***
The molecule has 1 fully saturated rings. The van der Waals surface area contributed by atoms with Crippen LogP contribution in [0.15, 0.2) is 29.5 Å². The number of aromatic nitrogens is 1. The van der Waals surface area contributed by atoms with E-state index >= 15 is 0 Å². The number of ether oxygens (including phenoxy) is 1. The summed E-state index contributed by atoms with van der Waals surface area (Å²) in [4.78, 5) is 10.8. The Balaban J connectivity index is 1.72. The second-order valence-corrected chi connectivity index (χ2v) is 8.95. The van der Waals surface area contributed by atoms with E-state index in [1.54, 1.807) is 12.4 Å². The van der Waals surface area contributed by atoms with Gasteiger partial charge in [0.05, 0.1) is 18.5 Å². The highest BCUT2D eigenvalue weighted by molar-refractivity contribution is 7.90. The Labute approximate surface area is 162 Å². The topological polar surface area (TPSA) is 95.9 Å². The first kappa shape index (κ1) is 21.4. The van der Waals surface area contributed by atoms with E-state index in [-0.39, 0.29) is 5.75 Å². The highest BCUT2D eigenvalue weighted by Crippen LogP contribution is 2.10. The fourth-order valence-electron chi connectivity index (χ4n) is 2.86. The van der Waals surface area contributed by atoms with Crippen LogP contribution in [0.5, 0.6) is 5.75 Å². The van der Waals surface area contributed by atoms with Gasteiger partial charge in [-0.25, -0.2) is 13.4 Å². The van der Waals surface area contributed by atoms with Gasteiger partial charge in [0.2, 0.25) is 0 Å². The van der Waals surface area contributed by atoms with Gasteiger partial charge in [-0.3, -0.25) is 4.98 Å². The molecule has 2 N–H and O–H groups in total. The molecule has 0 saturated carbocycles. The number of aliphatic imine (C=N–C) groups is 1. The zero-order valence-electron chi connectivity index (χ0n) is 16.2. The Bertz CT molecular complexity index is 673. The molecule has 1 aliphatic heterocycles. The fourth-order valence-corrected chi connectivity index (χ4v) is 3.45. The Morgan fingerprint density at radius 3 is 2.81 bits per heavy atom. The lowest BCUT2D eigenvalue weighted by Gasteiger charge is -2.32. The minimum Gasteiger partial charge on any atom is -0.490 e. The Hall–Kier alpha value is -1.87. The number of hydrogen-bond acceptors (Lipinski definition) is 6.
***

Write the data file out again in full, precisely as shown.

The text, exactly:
The molecule has 1 fully saturated rings. The van der Waals surface area contributed by atoms with Crippen LogP contribution in [0.15, 0.2) is 29.5 Å². The number of aromatic nitrogens is 1. The van der Waals surface area contributed by atoms with E-state index >= 15 is 0 Å². The number of ether oxygens (including phenoxy) is 1. The summed E-state index contributed by atoms with van der Waals surface area (Å²) in [4.78, 5) is 10.8. The Balaban J connectivity index is 1.72. The second-order valence-corrected chi connectivity index (χ2v) is 8.95. The van der Waals surface area contributed by atoms with E-state index in [1.54, 1.807) is 12.4 Å². The van der Waals surface area contributed by atoms with Gasteiger partial charge in [0.05, 0.1) is 18.5 Å². The highest BCUT2D eigenvalue weighted by molar-refractivity contribution is 7.90. The Labute approximate surface area is 162 Å². The topological polar surface area (TPSA) is 95.9 Å². The first kappa shape index (κ1) is 21.4. The van der Waals surface area contributed by atoms with E-state index in [-0.39, 0.29) is 5.75 Å². The highest BCUT2D eigenvalue weighted by Crippen LogP contribution is 2.10. The fourth-order valence-electron chi connectivity index (χ4n) is 2.86. The van der Waals surface area contributed by atoms with Crippen LogP contribution in [0.5, 0.6) is 5.75 Å². The van der Waals surface area contributed by atoms with Gasteiger partial charge in [-0.25, -0.2) is 13.4 Å². The van der Waals surface area contributed by atoms with Gasteiger partial charge in [0.2, 0.25) is 0 Å². The van der Waals surface area contributed by atoms with Gasteiger partial charge in [-0.3, -0.25) is 4.98 Å². The molecule has 2 N–H and O–H groups in total. The molecule has 0 saturated carbocycles. The number of aliphatic imine (C=N–C) groups is 1. The zero-order valence-electron chi connectivity index (χ0n) is 16.2. The Bertz CT molecular complexity index is 673. The molecule has 1 aliphatic heterocycles. The fourth-order valence-corrected chi connectivity index (χ4v) is 3.45. The Morgan fingerprint density at radius 3 is 2.81 bits per heavy atom. The lowest BCUT2D eigenvalue weighted by Gasteiger charge is -2.32. The minimum Gasteiger partial charge on any atom is -0.490 e. The Hall–Kier alpha value is -1.87. The number of hydrogen-bond acceptors (Lipinski definition) is 6.